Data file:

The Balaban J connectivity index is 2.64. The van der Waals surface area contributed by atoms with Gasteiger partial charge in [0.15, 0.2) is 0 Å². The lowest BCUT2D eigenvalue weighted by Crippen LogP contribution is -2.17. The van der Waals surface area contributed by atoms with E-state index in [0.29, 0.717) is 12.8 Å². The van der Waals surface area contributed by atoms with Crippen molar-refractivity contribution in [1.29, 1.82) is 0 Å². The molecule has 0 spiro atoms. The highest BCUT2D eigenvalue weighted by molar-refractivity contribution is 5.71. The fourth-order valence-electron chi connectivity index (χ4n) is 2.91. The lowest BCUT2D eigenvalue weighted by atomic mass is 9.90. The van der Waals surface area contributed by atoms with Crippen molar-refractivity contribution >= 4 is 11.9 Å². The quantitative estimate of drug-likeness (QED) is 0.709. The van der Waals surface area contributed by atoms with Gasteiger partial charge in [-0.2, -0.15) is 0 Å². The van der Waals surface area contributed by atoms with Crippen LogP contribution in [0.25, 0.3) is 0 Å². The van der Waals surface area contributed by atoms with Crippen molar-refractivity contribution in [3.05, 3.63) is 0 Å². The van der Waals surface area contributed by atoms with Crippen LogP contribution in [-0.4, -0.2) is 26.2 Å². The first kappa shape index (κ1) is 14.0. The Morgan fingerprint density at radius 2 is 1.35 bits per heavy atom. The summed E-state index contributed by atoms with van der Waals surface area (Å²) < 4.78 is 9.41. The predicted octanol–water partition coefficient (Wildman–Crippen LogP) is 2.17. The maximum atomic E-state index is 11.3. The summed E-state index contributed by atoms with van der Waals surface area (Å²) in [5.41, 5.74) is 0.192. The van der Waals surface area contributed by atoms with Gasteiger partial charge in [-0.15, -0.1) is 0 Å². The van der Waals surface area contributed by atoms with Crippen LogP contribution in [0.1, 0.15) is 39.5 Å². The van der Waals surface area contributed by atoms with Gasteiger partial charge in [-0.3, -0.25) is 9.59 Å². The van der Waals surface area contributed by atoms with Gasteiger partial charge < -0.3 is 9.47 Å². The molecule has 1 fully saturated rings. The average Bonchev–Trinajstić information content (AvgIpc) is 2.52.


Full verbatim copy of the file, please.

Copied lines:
The Balaban J connectivity index is 2.64. The van der Waals surface area contributed by atoms with Gasteiger partial charge in [0.15, 0.2) is 0 Å². The lowest BCUT2D eigenvalue weighted by Crippen LogP contribution is -2.17. The van der Waals surface area contributed by atoms with E-state index in [0.29, 0.717) is 12.8 Å². The van der Waals surface area contributed by atoms with Crippen molar-refractivity contribution in [1.29, 1.82) is 0 Å². The molecule has 0 spiro atoms. The highest BCUT2D eigenvalue weighted by molar-refractivity contribution is 5.71. The fourth-order valence-electron chi connectivity index (χ4n) is 2.91. The lowest BCUT2D eigenvalue weighted by atomic mass is 9.90. The van der Waals surface area contributed by atoms with Crippen molar-refractivity contribution >= 4 is 11.9 Å². The quantitative estimate of drug-likeness (QED) is 0.709. The van der Waals surface area contributed by atoms with Gasteiger partial charge in [-0.2, -0.15) is 0 Å². The van der Waals surface area contributed by atoms with Crippen LogP contribution in [0.25, 0.3) is 0 Å². The van der Waals surface area contributed by atoms with Crippen molar-refractivity contribution in [3.05, 3.63) is 0 Å². The van der Waals surface area contributed by atoms with Crippen LogP contribution in [-0.4, -0.2) is 26.2 Å². The first kappa shape index (κ1) is 14.0. The Morgan fingerprint density at radius 2 is 1.35 bits per heavy atom. The summed E-state index contributed by atoms with van der Waals surface area (Å²) < 4.78 is 9.41. The predicted octanol–water partition coefficient (Wildman–Crippen LogP) is 2.17. The maximum atomic E-state index is 11.3. The summed E-state index contributed by atoms with van der Waals surface area (Å²) in [5.41, 5.74) is 0.192. The van der Waals surface area contributed by atoms with Gasteiger partial charge in [-0.15, -0.1) is 0 Å². The van der Waals surface area contributed by atoms with Crippen LogP contribution in [0.1, 0.15) is 39.5 Å². The van der Waals surface area contributed by atoms with Gasteiger partial charge in [-0.3, -0.25) is 9.59 Å². The van der Waals surface area contributed by atoms with Gasteiger partial charge < -0.3 is 9.47 Å². The molecule has 1 fully saturated rings. The average Bonchev–Trinajstić information content (AvgIpc) is 2.52.